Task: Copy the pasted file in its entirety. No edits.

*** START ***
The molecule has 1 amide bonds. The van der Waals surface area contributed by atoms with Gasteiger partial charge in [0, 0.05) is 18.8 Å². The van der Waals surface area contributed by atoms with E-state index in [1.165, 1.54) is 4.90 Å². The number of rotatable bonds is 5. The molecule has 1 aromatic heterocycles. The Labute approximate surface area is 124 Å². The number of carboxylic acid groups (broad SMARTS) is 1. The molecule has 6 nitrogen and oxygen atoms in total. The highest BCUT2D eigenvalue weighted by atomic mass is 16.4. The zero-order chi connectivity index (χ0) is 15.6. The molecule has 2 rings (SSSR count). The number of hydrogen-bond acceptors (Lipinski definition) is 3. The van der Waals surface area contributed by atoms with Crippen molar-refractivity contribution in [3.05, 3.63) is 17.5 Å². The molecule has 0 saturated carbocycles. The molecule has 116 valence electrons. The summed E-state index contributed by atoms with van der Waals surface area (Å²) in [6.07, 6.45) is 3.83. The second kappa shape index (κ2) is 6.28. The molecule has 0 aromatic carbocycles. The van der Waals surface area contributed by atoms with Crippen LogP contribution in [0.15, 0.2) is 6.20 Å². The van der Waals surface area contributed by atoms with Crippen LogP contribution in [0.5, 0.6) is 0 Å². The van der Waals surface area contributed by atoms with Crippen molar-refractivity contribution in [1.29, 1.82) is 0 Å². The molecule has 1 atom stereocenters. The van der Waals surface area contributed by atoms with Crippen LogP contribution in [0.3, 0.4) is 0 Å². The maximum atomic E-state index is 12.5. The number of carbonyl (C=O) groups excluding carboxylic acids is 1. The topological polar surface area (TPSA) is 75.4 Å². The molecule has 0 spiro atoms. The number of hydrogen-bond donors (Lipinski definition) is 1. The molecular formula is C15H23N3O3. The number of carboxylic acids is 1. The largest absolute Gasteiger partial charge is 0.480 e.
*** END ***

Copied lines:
The molecule has 1 amide bonds. The van der Waals surface area contributed by atoms with Gasteiger partial charge in [0, 0.05) is 18.8 Å². The van der Waals surface area contributed by atoms with E-state index in [1.165, 1.54) is 4.90 Å². The number of rotatable bonds is 5. The molecule has 1 aromatic heterocycles. The Labute approximate surface area is 124 Å². The number of carboxylic acid groups (broad SMARTS) is 1. The molecule has 6 nitrogen and oxygen atoms in total. The highest BCUT2D eigenvalue weighted by atomic mass is 16.4. The zero-order chi connectivity index (χ0) is 15.6. The molecule has 2 rings (SSSR count). The number of hydrogen-bond acceptors (Lipinski definition) is 3. The van der Waals surface area contributed by atoms with Crippen molar-refractivity contribution in [3.05, 3.63) is 17.5 Å². The molecule has 0 saturated carbocycles. The molecule has 116 valence electrons. The summed E-state index contributed by atoms with van der Waals surface area (Å²) in [6.07, 6.45) is 3.83. The second kappa shape index (κ2) is 6.28. The molecule has 0 aromatic carbocycles. The van der Waals surface area contributed by atoms with Crippen LogP contribution in [0.15, 0.2) is 6.20 Å². The van der Waals surface area contributed by atoms with Crippen LogP contribution in [0.5, 0.6) is 0 Å². The van der Waals surface area contributed by atoms with Crippen molar-refractivity contribution in [1.29, 1.82) is 0 Å². The molecule has 1 atom stereocenters. The van der Waals surface area contributed by atoms with Crippen LogP contribution in [0.3, 0.4) is 0 Å². The maximum atomic E-state index is 12.5. The number of carbonyl (C=O) groups excluding carboxylic acids is 1. The topological polar surface area (TPSA) is 75.4 Å². The molecule has 0 spiro atoms. The number of hydrogen-bond donors (Lipinski definition) is 1. The molecular formula is C15H23N3O3. The number of carboxylic acids is 1. The largest absolute Gasteiger partial charge is 0.480 e.